It should go without saying that you don't need to like Star Wars: The Last Jedi. Nobody's forcing you to like it. You're free to like or dislike it. However, if the reason you don't like the movie is because you feel there's too many "women" in it, to the point where you feel that the movie would be "improved" by editing out all the female characters, then at least be honest as to why you don't like it. Also, be prepared to be ridiculed by other self-respecting Star Wars fans.
In better news, Animal Kingdom has a new baby hippo, the live-action Sword in the Stone has a new director, and Disney's new streaming service has a new executive. All this and more in this week's headlines.
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A fan-made recut of Star Wars: The Last Jedi, designed to remove women from the film, has been mocked on social media by the movie’s stars.
The film writer and critic Priscilla Page posted a link to a news report about the recut, adding a long, drawn-out laugh to her tweet: "ahhaahahahhahahahahahhahahhahahahahhahhhhhaaaahahahha"
This was picked up by Rian Johnson, the film’s writer and director, who responded in a similar fashion: "Priscilla hits all the major points here but I’ll just add hahahahahahahahahahahahahahahahahahahahahahahahahahahahahahahahahaha
There's a new Nile hippopotamus on the block. Disney’s Animal Kingdom announced the arrival of a new baby hippo, born to mom Tuma on Jan. 13. In the new video from the park, the adorable baby calf swims and nuzzles up next to Tuma.
The baby calf, who has not yet been named, has been given time to bond and nurse with Tuma, according to Disney's animal care specialists, so the "gender and weight may not be known for some time." A newborn calf typically weighs between 60 and 110 pounds.
It's the first hippo born at the park in 13 years. Tuma, the 21-years-old mom who weighs in at 4,032 lbs., was chosen by animal specialists at the park to breed with Henry, a 22-year-old hippo who weighs 4,167 lbs.
Disney has so many remakes planned that a few of them have become lost in the shuffle. However, one of the remakes we haven't heard from in a while is back in the news, indicating a strong move forward. It's been years since it was announced that Disney's Sword in the Stone would receive a live-action remake, but now the project may be very close to locking in a director, specifically Juan Carlos Fresnadillo, director of the zombie thriller 28 Weeks Later.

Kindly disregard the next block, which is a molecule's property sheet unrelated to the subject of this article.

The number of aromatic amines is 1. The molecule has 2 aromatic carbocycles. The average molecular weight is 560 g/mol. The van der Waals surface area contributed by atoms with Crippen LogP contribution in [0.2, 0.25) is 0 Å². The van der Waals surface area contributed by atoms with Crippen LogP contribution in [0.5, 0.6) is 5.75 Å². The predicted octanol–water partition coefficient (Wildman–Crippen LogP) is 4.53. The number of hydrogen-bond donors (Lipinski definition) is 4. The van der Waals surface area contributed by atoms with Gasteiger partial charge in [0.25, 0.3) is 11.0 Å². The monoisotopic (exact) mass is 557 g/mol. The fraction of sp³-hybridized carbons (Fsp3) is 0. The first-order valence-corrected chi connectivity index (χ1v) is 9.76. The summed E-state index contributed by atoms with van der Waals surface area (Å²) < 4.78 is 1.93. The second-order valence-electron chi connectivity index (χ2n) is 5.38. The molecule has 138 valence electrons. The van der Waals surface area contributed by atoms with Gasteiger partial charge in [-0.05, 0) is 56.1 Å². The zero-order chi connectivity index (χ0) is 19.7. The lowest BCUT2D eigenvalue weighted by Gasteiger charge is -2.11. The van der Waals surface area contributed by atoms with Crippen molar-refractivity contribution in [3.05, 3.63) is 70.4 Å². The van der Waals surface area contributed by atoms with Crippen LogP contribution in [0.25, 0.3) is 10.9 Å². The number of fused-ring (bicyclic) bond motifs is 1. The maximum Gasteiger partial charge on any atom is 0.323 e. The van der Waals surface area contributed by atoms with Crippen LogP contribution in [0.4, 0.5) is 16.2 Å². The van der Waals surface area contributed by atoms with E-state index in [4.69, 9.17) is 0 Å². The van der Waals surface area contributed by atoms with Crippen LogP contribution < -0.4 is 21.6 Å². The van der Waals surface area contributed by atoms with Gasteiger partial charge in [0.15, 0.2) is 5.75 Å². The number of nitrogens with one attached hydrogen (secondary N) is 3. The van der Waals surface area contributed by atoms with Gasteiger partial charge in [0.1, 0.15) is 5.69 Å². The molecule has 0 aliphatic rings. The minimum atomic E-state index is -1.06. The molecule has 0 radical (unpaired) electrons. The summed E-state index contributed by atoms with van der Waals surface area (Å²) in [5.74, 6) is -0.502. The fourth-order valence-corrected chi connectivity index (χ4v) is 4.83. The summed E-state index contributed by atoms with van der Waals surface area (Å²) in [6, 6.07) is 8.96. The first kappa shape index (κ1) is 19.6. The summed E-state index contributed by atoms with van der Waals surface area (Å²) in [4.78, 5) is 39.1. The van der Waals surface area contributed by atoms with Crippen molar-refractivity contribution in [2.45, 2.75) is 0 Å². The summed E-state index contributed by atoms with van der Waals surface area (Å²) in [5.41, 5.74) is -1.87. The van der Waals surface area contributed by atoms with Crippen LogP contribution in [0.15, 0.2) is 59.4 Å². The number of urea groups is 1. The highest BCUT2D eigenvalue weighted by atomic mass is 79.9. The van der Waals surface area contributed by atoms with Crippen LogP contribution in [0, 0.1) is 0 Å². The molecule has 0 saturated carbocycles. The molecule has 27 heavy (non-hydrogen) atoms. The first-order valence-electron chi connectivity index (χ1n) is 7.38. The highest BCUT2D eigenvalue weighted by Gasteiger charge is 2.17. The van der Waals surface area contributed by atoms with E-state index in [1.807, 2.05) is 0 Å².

Disney's original Sword in the Stone was released in 1963 and followed Arthur as a boy who becomes a pupil to Merlin and is taken on unusual adventures thanks to Merlin's magic. It was July of 2015 when it was first announced that Game of Thrones writer Bryan Cogman was working on a script, but we've heard essentially nothing since then, leading us to wonder whether or not this project was still an active concern. We now know that it is, as The Hollywood Reporter has revealed that Juan Carlos Fresnadillo is close to signing a deal to direct the movie based on Cogman's script.
Kevin Swint, a tech executive whose past roles include heading up the movie group at Apple iTunes, has joined Disney to lead the media company’s much-ballyhooed, Netflix-rivaling streaming service, Deadline has confirmed.
A veteran exec at Samsung, Walmart and Apple, Swint will be senior VP and GM of the still-unnamed service, reporting to Michael Paull, who left Amazon for BAMTech last year.
The streaming service got a major push in 2017, as Disney CEO Bob Iger finally articulated the plans to launch first a stand-alone ESPN service this year and then a non-sports OTT in 2019. While its exact shape and strategy is still coming into focus, it will benefit from the company’s larger moves of late, gradually pulling content off Netflix and announcing a bold move to acquire most of the assets of 21st Century Fox.
Disney Video of the Week
THE LAST JEDI challenges our ideas of how a STAR WARS movie "needs" to play out - and many fans have come away feeling personally snubbed. But is the film's most controversial storyline actually showing STAR WARS' most devout followers more reverence than they've received in a long time?